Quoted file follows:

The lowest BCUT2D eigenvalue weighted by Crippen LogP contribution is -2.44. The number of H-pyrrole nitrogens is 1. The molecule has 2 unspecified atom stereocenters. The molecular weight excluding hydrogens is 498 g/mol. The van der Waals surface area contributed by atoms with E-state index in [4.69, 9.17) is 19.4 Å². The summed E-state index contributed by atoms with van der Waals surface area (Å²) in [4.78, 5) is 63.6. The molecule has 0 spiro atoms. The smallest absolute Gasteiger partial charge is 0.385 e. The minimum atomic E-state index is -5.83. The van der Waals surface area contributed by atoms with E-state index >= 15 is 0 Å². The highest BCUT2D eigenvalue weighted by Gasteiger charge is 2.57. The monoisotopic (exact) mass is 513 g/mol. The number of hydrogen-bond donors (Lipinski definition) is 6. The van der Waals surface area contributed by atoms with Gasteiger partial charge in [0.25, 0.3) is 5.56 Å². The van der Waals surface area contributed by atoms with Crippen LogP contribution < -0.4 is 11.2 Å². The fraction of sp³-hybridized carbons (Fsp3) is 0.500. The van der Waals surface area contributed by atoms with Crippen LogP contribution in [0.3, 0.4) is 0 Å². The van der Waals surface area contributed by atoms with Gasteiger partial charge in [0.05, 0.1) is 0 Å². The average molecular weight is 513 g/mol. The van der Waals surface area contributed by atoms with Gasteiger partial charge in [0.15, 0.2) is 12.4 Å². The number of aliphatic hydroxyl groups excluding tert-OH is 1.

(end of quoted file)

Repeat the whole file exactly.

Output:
The lowest BCUT2D eigenvalue weighted by Crippen LogP contribution is -2.44. The number of H-pyrrole nitrogens is 1. The molecule has 2 unspecified atom stereocenters. The molecular weight excluding hydrogens is 498 g/mol. The van der Waals surface area contributed by atoms with E-state index in [4.69, 9.17) is 19.4 Å². The summed E-state index contributed by atoms with van der Waals surface area (Å²) in [4.78, 5) is 63.6. The molecule has 0 spiro atoms. The smallest absolute Gasteiger partial charge is 0.385 e. The minimum atomic E-state index is -5.83. The van der Waals surface area contributed by atoms with E-state index >= 15 is 0 Å². The highest BCUT2D eigenvalue weighted by Gasteiger charge is 2.57. The monoisotopic (exact) mass is 513 g/mol. The number of hydrogen-bond donors (Lipinski definition) is 6. The van der Waals surface area contributed by atoms with Gasteiger partial charge in [0.25, 0.3) is 5.56 Å². The van der Waals surface area contributed by atoms with Crippen LogP contribution < -0.4 is 11.2 Å². The fraction of sp³-hybridized carbons (Fsp3) is 0.500. The van der Waals surface area contributed by atoms with Crippen LogP contribution in [0.3, 0.4) is 0 Å². The van der Waals surface area contributed by atoms with Gasteiger partial charge in [0.05, 0.1) is 0 Å². The average molecular weight is 513 g/mol. The van der Waals surface area contributed by atoms with Gasteiger partial charge in [0.15, 0.2) is 12.4 Å². The number of aliphatic hydroxyl groups excluding tert-OH is 1.